Government

How Continuing Resolutions Create More Debt

Earmarks were bad for the budget, but negligence of constitutional budget duties is far worse.

Robin Smith · Feb. 19, 2018

In February 2011, House Republicans, fresh off their 2010 election victory, imposed a ban on congressional earmarks as part of their pledge to cut spending and govern in a fiscally conservative manner. Despite some recent flirting with the idea of ending the ban, it has not been lifted. Yet.

The practice of feathering one’s political nest by inserting earmarks or designated spending provisions into an appropriations bill without going through the merit-based process or committee was key to district projects that were regularly featured in the Citizens Against Government Waste’s infamous Congressional Pig Book. The habit of pork-barrel spending was made easy by attaching an earmark and swapping votes for hometown projects, but it came to an end with the Tea Party era, which brought in a Republican House Majority.

Sure, applause is appropriate. And yet, the stated goal to govern as principled fiscal conservatives sounds good and sells on the campaign trail, but it’s not a reality in Washington, DC. Meet the real budget buster — the continuing resolution.

A continuing resolution permits temporary funding for operations, personnel and equipment for government departments, agencies and programs on a temporary basis, supposedly to serve as a stopgap measure between budgets. Pathetically, over the last 40 years, only four years have not included a CR or continuing resolution. According to the Peter G. Peterson Foundation, since 1998, just 20 years ago, Congress has been forced to pass an astounding 114 CR’s due to its members’ failure to do their constitutional duty. Just in this current fiscal year that began Oct. 1, 2017, there have already been five CRs, with an approaching deadline of March 23, 2018, to keep the government funded.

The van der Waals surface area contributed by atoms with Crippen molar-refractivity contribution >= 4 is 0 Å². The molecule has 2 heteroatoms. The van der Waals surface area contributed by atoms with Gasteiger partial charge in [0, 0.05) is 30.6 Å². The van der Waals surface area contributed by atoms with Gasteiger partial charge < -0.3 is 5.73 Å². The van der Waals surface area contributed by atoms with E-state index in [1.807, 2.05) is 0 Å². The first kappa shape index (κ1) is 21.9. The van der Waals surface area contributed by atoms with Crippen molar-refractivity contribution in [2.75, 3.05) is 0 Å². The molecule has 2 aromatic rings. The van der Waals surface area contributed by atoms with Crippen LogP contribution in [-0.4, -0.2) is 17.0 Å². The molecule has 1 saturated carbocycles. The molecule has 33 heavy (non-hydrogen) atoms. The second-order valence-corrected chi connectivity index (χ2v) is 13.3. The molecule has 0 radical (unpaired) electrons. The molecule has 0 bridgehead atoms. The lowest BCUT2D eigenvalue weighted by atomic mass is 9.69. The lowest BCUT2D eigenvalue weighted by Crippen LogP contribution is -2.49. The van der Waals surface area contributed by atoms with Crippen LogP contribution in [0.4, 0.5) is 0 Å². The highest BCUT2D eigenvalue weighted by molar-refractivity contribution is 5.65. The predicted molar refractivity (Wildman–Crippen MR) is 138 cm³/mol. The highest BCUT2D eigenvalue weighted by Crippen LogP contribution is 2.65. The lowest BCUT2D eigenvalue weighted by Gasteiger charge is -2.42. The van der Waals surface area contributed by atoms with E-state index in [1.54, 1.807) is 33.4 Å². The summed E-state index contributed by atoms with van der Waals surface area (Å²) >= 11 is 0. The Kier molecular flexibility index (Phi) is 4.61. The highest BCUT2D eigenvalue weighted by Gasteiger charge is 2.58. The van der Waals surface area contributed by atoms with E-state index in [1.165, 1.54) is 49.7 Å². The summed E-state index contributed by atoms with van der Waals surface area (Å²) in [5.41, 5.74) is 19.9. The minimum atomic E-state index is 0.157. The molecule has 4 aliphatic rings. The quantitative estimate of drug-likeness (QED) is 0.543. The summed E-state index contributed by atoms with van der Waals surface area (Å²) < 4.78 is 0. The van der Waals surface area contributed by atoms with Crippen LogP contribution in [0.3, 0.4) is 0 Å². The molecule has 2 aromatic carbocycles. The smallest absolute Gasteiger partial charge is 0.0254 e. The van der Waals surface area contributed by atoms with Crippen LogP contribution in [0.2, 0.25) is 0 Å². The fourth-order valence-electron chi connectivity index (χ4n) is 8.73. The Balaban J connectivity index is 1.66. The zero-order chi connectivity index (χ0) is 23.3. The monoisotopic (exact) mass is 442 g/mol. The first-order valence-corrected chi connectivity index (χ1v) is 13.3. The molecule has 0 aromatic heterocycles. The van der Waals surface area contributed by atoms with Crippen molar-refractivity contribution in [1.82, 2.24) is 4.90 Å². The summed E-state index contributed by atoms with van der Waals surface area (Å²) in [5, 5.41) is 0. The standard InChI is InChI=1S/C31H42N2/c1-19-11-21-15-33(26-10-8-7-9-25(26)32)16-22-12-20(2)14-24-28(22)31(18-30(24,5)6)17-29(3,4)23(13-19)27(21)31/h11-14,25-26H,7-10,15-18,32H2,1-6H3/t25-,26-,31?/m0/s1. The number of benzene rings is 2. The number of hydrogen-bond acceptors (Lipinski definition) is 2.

Why?

Well, the House did its job in 2017. All 12 of the standing committees met, performed their constitutional duties to prepare outlays for agencies under their respective oversight and jurisdiction and held formal budget hearings to pass a budget. The Senate, on the other hand, gets the award for most dysfunctional body of highly paid people in failing to reconcile a budget, again, to keep the government operating instead of short-term fixes of temporary spending proposals.

With each of these CR negotiations, typically scripted with votes around midnight or into the early hours of the morning, holdouts received funding boosts to political agenda items in exchange for supportive votes to keep the government from shutting down.

In that same 20-year window using 114 CRs, the federal budget has exploded from $1.7 trillion to $4.1 trillion. And what has happened to America’s deficit spending each of those same years? In 1998, Bill Clinton paired with a GOP Congress to create a $69 billion surplus. In 2017, Donald Trump and Republican majorities in Congress produced an eerie deficit of $666 billion. Yes, a sign of the Beast.

In the simplest terms, the use of continuing resolutions permits procrastination and complacency of an already slow-moving body. The CRs circumvent the constitutional budget process that was meant to steward the tax dollars of citizens, and instead our “representatives” create a periodic showdown or shutdown that always includes increased spending. But hampering any possible efficiencies, short-term spending hurts long-term projects within the military and key programs that involve infrastructure and planning.

Yes, there is a simple answer. The budget process is time-consuming and requires prioritizing spending for essential services and programs. If this Republican president and this Republican congressional majority can’t create a responsible budget, today’s $20 trillion-and-growing debt will soon be $25 trillion, if not more. We need continuing resolve, not another resolution.

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